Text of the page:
Log-in
Books for Independent Thinkers 
Cart (0) £0.00 GBP

City Psalms

Published by Bloodaxe Books

ISBN: 9781852242305

£7.95
- +
Benjamin Zephaniah is an oral poet, novelist, playwright, children's writer and reggae artist. Born in 1958 in Birmingham, he grew up in Jamaica and in Handsworth, where he was sent to an approved school for being uncontrollable, rebellious and ëa born failure', ending up in jail for burglary. After prison he turned from crime to music and poetry. In 1989 he was nominated for Oxford Professor of Poetry, and has since received honorary doctorates from several English universities, but famously refused to accept a nomination for an OBE in 2003. He has appeared in a number of television programmes, including Eastenders, The Bill, Live and Kicking, Blue Peter and Wise Up, and played Gower in a BBC Radio 3 production of Shakespeare's Pericles in 2005.

Best known for his performance poetry with a political edge for adults ñ and his poetry with attitude for children ñ he has his own rap/reggae band. He has produced numerous recordings, including Dub Ranting (1982), Rasta (1983), Us and Dem (1990), Back to Roots (1995), Belly of de Beast (1996) and Naked (2004). He was the first person to record with the Wailers after the death of Bob Marley, in a musical tribute to Nelson Mandela, which Mandela heard while in prison on Robben Island. Their later meetings led to Zephaniah working with children in South African townships and hosting the President's Two Nations Concert at the Royal Albert Hall in 1996.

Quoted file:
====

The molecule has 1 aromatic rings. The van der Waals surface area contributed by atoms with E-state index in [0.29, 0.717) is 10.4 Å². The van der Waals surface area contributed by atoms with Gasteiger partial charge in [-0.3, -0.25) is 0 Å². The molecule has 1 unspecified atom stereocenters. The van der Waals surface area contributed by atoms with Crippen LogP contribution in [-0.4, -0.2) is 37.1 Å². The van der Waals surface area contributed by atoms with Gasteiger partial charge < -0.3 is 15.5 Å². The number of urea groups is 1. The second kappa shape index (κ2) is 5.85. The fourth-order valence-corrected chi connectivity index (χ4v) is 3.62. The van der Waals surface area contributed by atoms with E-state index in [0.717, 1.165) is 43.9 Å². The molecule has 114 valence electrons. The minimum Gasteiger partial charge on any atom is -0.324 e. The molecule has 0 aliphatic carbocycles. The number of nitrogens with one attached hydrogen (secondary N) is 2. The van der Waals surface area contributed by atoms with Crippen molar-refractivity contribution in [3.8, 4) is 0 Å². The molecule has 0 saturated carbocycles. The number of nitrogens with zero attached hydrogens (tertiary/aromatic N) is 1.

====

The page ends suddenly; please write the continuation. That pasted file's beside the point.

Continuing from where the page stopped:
His first book of poems, Pen Rhythm, was produced in 1980 by a small East London publishing cooperative, Page One Books. His second collection, The Dread Affair, was published by Hutchinson's short-lived Arena imprint in 1985. He has since published three collections with Bloodaxe: City Psalms (1992), Propa Propaganda (1996) and Too Black Too Strong (2001), the latter including poems written while working with Michael Mansfield QC and other Tooks barristers on the Stephen Lawrence case.
See more: Book
Scroll to top